HMRC has started an initiative to settle outstanding EFRBS cases, by issuing an EFRBS Settlement Offer under the Litigation and Settlement Strategy.  Further details of the offer can be found on HMRC’s website, here.  Your clients may well have received an offer letter from HMRC, and the obvious question is whether to settle.  HMRC’s letter requires an expression of interest by 31 December and for the settlement to be completed by 30 June 2014, so the timescale for making a decision is very short.  That said, we do not believe that an expression of interest is binding on your clients.  So if they decide not to settle as the discussions with HMRC proceed, they can withdraw from the initiative.

There are two alternative offers: one is to settle on the basis that no CT deduction is due, so that the CT is paid on the contribution and the professional fees; the other is to pay the income tax and NICs in respect of the contributions to the EFRBS, in which case a full CT deduction is given for the contributions to the EFRBS and for the professional fees.  Both have their advantages and disadvantages.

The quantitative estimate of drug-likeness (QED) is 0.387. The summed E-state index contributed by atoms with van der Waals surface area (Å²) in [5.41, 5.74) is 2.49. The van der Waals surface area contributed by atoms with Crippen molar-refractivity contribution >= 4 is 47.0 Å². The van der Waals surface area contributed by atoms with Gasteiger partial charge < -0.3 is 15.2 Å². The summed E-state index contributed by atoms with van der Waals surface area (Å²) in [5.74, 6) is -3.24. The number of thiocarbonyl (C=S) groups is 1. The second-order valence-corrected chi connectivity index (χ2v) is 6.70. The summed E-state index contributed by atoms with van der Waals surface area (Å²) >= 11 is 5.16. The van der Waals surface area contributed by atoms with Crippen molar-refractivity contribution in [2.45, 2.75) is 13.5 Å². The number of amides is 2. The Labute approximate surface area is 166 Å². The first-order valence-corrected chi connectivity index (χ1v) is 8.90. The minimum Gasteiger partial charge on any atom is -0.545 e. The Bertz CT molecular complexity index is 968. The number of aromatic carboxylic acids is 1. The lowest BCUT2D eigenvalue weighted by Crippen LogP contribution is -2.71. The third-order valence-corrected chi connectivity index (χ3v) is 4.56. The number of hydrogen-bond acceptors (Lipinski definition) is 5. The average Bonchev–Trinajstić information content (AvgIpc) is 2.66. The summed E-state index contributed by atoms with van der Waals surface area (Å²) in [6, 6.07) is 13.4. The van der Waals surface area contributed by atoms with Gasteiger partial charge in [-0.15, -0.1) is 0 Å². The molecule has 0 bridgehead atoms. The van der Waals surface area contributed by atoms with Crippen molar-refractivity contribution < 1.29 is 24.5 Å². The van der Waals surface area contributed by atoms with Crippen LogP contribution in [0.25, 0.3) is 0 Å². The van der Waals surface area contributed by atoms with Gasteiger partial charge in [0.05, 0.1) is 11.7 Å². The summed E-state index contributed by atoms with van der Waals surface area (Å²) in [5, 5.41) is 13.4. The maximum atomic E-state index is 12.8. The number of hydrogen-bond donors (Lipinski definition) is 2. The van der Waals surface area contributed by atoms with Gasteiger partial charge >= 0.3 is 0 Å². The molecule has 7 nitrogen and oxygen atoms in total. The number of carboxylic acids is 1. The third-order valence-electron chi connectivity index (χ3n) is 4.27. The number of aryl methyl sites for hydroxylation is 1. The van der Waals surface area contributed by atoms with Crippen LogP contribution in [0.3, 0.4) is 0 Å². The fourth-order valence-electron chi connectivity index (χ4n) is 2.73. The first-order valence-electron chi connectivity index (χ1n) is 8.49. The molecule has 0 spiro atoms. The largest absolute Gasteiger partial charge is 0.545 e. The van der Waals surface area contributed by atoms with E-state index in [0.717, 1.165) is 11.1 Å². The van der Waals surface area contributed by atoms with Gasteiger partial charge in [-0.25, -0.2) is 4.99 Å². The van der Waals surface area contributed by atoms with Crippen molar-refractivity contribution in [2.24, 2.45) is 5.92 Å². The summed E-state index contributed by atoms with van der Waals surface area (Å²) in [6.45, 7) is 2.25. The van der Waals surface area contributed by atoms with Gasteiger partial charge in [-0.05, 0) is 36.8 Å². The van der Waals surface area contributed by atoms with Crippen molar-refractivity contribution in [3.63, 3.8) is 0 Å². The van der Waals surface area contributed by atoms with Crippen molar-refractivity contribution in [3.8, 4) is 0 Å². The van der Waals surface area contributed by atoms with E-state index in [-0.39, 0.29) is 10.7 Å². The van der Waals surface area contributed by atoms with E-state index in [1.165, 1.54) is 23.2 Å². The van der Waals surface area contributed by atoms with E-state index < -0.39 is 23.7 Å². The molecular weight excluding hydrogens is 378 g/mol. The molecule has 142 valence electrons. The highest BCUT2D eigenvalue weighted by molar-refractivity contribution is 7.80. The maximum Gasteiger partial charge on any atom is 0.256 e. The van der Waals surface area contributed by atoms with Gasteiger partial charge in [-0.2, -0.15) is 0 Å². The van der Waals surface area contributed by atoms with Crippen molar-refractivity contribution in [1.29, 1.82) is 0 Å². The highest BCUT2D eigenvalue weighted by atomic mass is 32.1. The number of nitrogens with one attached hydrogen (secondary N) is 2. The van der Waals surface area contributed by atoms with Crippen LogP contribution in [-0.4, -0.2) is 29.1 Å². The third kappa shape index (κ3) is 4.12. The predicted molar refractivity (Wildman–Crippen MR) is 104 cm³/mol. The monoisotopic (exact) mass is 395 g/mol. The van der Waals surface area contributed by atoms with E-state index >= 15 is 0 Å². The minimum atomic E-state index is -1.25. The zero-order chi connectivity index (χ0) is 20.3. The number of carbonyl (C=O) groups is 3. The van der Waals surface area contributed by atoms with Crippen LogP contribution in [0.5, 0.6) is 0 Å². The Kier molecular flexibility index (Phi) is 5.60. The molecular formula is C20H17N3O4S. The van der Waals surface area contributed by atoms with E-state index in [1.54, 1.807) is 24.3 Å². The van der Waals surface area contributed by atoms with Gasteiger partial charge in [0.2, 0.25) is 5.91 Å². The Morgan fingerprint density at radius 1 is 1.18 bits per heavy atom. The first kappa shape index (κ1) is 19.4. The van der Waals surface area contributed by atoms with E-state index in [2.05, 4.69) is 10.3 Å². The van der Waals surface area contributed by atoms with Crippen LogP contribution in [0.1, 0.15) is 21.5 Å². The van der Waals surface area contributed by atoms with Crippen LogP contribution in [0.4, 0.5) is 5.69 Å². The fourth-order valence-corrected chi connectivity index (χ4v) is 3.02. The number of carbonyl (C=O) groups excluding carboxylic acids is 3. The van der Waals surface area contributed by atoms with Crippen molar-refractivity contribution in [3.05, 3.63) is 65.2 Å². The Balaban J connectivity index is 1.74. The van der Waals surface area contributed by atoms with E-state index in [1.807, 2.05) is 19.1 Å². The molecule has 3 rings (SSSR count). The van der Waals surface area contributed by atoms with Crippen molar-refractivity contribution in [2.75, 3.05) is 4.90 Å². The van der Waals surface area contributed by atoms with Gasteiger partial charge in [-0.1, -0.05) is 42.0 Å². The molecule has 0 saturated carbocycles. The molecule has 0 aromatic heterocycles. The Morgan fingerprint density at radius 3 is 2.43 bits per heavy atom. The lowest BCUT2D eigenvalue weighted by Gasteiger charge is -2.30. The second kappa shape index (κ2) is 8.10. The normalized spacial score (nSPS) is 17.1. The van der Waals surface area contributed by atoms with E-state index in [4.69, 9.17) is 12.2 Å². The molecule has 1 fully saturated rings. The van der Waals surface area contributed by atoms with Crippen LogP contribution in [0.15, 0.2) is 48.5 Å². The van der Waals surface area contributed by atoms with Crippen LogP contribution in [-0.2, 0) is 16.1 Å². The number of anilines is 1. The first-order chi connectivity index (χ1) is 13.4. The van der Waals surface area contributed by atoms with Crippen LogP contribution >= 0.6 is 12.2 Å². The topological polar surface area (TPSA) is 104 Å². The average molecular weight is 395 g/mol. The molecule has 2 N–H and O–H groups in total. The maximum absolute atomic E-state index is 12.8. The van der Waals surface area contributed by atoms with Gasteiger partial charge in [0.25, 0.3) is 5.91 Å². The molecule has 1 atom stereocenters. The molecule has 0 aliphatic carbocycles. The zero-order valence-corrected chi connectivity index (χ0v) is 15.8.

Settlement for CT only

The first version is not at all generous, as, in effect, HMRC want you to revert to the way they see the legislation, so that the CT deduction is not due until someone pays income tax and NICs on the amounts contributed.  This means that HMRC will not then press for the income tax and NICs until amounts are formally paid out of the trusts to the beneficiaries.  HMRC also say that they will disallow the deduction for professional fees incurred in setting up the EFRBS.  But we cannot see that this is justified under the normal corporation tax rules, as setting up an EFRBS is a business expense incurred wholly and exclusively for the purposes of the trade, and the legislation does not specifically disallow these costs, only the contributions.

If your clients are keen to settle, this is arguably a low-cost option, as the CT is a smaller amount than income tax and NICs.  On the other hand, it still leaves the trust in place and the trustees will need to operate PAYE / NICs as and when any payments are made out of the trust to employees or former employees.  That said, it might be possible for sums to be paid out of the trusts in future with lower tax charges.  For example, if the fund were to be used to pay pensions to the employees or directors when they retire, the rates of income tax may be lower or the pensioners might have retired abroad, so that there is no PAYE or NICs charge in the UK (the pensioner would, of course, have to consider whether there are any tax charges in their country or territory of residence).


Income tax and NICs settlement